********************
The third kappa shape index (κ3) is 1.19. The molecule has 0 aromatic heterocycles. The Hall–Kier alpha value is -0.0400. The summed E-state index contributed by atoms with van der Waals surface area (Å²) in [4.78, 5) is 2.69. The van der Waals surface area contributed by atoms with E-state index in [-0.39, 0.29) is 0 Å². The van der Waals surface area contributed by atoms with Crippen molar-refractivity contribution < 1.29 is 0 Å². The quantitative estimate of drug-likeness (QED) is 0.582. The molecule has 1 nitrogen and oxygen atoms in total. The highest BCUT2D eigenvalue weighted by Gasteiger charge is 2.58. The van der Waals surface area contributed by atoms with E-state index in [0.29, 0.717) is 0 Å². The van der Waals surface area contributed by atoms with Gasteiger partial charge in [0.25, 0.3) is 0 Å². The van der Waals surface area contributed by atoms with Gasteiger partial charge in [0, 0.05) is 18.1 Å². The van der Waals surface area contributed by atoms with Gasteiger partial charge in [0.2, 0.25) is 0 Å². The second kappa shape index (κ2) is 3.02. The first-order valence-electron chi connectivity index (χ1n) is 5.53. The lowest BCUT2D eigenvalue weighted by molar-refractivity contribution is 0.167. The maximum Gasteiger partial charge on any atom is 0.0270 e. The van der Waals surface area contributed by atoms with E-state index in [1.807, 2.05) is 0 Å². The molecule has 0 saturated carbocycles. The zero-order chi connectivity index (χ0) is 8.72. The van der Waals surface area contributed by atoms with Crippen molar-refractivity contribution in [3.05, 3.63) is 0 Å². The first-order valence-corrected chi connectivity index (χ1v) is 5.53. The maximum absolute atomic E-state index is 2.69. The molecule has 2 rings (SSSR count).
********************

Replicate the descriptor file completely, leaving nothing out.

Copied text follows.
The third kappa shape index (κ3) is 1.19. The molecule has 0 aromatic heterocycles. The Hall–Kier alpha value is -0.0400. The summed E-state index contributed by atoms with van der Waals surface area (Å²) in [4.78, 5) is 2.69. The van der Waals surface area contributed by atoms with E-state index in [-0.39, 0.29) is 0 Å². The van der Waals surface area contributed by atoms with Crippen molar-refractivity contribution < 1.29 is 0 Å². The quantitative estimate of drug-likeness (QED) is 0.582. The molecule has 1 nitrogen and oxygen atoms in total. The highest BCUT2D eigenvalue weighted by Gasteiger charge is 2.58. The van der Waals surface area contributed by atoms with E-state index in [0.29, 0.717) is 0 Å². The van der Waals surface area contributed by atoms with Gasteiger partial charge in [0.25, 0.3) is 0 Å². The van der Waals surface area contributed by atoms with Gasteiger partial charge in [0, 0.05) is 18.1 Å². The van der Waals surface area contributed by atoms with Gasteiger partial charge in [0.2, 0.25) is 0 Å². The second kappa shape index (κ2) is 3.02. The first-order valence-electron chi connectivity index (χ1n) is 5.53. The lowest BCUT2D eigenvalue weighted by molar-refractivity contribution is 0.167. The maximum Gasteiger partial charge on any atom is 0.0270 e. The van der Waals surface area contributed by atoms with E-state index in [1.807, 2.05) is 0 Å². The molecule has 0 saturated carbocycles. The zero-order chi connectivity index (χ0) is 8.72. The van der Waals surface area contributed by atoms with Crippen molar-refractivity contribution in [3.05, 3.63) is 0 Å². The first-order valence-corrected chi connectivity index (χ1v) is 5.53. The maximum absolute atomic E-state index is 2.69. The molecule has 2 rings (SSSR count).